15. Well, just bought the book on Kobo. I normally stick to sci-fi/fantasy stuff; however, I have read a couple of mystery style books that I liked. So, at $2 I figured this is definitely worth checking out. I doubt that they will; however, if your publisher wants to know the state of what the reading public is looking for in ebook prices they should check out . Although not the same as "voting with their wallets" (this forum is where I found out about your book) I think that they would find That for more unknown authors most of the people there feal that the ebook should be priced somewhere between $3 and $5 and best selling authors should not be priced at more than about $10 dollars. They also may want to check out . Granted that they specialize in sci-fi/fantasy and are a smaller publisher, but they do well for themselves and their authors from what I understand and they fit within the above pricing generally. They also have a free section where authors can put 1 or 2 books for free (volunteer basis for the author) as a promotion to let people experience the writing style of the author. I someone likes the book well enough they can even donate to the author straight through the site (I have actually done this once personally).

    Anyway, good luck :)

  16. I should have proof read the above post before posting.

  17. Thanks, rwizard! I hope you enjoy the book and thanks for the tip about the site. Those prices make good intuitive sense to me, so I appreciate the corroboration - and the link to find out where people are talking about it!

  18. I just purchased the book. I totally disagree with your publisher on the price of literature; I think the opposite in fact. Literature has an intrinsic social value and should be available to everyone, keep in mind we aren’t actually buying your book we are licensing the content. E-reader people are more sensitive to price because 1) we read so much (I can consume 3 books a week) and 2) it is non-transferable, I can’t sell it to the used bookstore, I can’t loan it to my friends and when technology changes I either have to go through the pain of converting it to a new format or lose it. That being said $1.99 is a ridiculous price for a new work. I would use the half-rule, if all you have out is the hard cover, offer the Kindle version at half that price. If you have a paperback out for $7.99 make the Kindle version $3.99. It is about what I would pay for it at a half-price store only I don’t have to go over and hope they have it. Nothing ticks me off more than a publisher who lists the Kindle price as the same as the hard copy, or ones who say the Kindle product actually costs them more to make because they just add in the costs of the E-book production process without subtracting all that printing, shipping, warehousing, that goes on with the hard copies. It’s as if they can’t imagine just creating an E-book without a paper counterpart. Thanks for this experiment.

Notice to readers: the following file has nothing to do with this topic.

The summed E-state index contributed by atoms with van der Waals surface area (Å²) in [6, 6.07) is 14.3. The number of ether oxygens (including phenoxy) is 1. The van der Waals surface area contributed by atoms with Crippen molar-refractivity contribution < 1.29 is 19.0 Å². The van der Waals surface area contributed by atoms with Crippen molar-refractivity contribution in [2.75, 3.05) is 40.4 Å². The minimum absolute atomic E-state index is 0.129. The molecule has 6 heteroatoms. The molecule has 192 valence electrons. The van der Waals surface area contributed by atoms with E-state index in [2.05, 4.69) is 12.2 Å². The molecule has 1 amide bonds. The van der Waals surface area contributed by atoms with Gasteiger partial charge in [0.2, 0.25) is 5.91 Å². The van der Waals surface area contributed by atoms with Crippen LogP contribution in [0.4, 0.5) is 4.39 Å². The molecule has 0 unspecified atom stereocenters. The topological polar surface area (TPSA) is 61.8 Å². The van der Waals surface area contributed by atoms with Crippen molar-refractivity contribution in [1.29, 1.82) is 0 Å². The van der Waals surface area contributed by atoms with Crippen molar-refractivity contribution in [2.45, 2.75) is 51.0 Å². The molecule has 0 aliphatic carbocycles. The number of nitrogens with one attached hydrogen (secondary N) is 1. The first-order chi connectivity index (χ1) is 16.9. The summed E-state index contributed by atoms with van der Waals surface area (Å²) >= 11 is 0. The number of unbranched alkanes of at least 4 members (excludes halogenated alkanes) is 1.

19. I found myself immediately disliking the character of ECW almost from the start. Its arrogant and condescending attitude made me want to root for the other guy. I could buy the other guy's book and thus stick it to ECW, but then I realized that this was ECW's evil plan all along, and I had almost fallen into its clever trap. Nice try, ECW. I'd rather you just keep selling them for $15 or whatever price you deem is fair, then let readers vote with their wallets. When the dust settles, we'll see who is right by who sells the most books. You can sell more for less and still make the most profit.

  20. Thanks back c.i.! I like that half-rule. It makes intuitive sense.

    And yeah - the argument that ebooks cost the same to produce is lunatic. Maybe if the publisher has a terrible business plan. (To their credit, ECW has never claimed that - but I have heard others say it.)

    I hope you enjoy the read.

  21. I'm in. Generally I'm a Scifi/fantasy genre girl but it's worth a try for $2. I appreciate you and your publisher trying to make sense in the new world. It seems like most publishers are thinking of any reason to keep the status quo.

  22. Just to let you know. It's not listed for Kindle at $1.99 it's $8.79. I'll check back later to see if it's been dropped.

  23. Hey vinity, thanks!!! But the project ended last week. It worked, I think - sales jumped by approx. 30x their normal rate on Kindle. But my publisher hasn't gotten results back yet from the Kobo or iBooks, so we haven't sat down to analyse what the results mean yet. Looking forward to it, though!

  24. i am curious abot the results ...